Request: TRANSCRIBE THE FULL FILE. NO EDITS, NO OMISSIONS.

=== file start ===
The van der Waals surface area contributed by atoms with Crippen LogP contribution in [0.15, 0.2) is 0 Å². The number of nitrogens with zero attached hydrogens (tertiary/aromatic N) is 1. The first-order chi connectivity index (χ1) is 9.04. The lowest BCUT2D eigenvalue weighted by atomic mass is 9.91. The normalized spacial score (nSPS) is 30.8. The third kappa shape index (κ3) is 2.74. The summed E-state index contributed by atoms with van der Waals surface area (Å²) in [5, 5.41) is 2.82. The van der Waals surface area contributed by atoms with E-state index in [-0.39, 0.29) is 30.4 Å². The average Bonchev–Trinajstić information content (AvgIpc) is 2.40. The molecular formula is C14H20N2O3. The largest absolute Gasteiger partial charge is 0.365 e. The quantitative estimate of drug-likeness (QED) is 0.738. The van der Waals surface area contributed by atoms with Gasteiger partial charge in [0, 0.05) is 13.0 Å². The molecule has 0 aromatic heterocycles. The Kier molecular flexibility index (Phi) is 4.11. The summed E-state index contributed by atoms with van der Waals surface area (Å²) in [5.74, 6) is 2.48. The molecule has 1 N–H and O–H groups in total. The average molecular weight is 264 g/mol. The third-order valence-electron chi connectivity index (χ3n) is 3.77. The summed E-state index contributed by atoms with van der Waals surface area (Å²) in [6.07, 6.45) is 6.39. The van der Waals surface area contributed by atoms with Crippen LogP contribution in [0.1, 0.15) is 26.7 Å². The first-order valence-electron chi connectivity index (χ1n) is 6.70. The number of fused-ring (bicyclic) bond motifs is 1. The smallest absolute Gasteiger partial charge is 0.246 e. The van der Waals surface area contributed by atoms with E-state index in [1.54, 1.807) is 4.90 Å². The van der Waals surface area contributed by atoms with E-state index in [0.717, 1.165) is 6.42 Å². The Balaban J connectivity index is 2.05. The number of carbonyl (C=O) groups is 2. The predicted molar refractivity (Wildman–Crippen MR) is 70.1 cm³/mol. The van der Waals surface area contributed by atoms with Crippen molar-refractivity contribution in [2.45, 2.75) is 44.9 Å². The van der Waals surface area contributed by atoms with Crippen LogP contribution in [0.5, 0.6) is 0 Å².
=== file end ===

The van der Waals surface area contributed by atoms with Crippen LogP contribution in [0.15, 0.2) is 0 Å². The number of nitrogens with zero attached hydrogens (tertiary/aromatic N) is 1. The first-order chi connectivity index (χ1) is 9.04. The lowest BCUT2D eigenvalue weighted by atomic mass is 9.91. The normalized spacial score (nSPS) is 30.8. The third kappa shape index (κ3) is 2.74. The summed E-state index contributed by atoms with van der Waals surface area (Å²) in [5, 5.41) is 2.82. The van der Waals surface area contributed by atoms with E-state index in [-0.39, 0.29) is 30.4 Å². The average Bonchev–Trinajstić information content (AvgIpc) is 2.40. The molecular formula is C14H20N2O3. The largest absolute Gasteiger partial charge is 0.365 e. The quantitative estimate of drug-likeness (QED) is 0.738. The van der Waals surface area contributed by atoms with Gasteiger partial charge in [0, 0.05) is 13.0 Å². The molecule has 0 aromatic heterocycles. The Kier molecular flexibility index (Phi) is 4.11. The summed E-state index contributed by atoms with van der Waals surface area (Å²) in [5.74, 6) is 2.48. The molecule has 1 N–H and O–H groups in total. The average molecular weight is 264 g/mol. The third-order valence-electron chi connectivity index (χ3n) is 3.77. The summed E-state index contributed by atoms with van der Waals surface area (Å²) in [6.07, 6.45) is 6.39. The van der Waals surface area contributed by atoms with Crippen LogP contribution in [0.1, 0.15) is 26.7 Å². The first-order valence-electron chi connectivity index (χ1n) is 6.70. The number of fused-ring (bicyclic) bond motifs is 1. The smallest absolute Gasteiger partial charge is 0.246 e. The van der Waals surface area contributed by atoms with E-state index in [1.54, 1.807) is 4.90 Å². The van der Waals surface area contributed by atoms with E-state index in [0.717, 1.165) is 6.42 Å². The Balaban J connectivity index is 2.05. The number of carbonyl (C=O) groups is 2. The predicted molar refractivity (Wildman–Crippen MR) is 70.1 cm³/mol. The van der Waals surface area contributed by atoms with Crippen molar-refractivity contribution in [2.45, 2.75) is 44.9 Å². The van der Waals surface area contributed by atoms with Crippen LogP contribution in [0.5, 0.6) is 0 Å².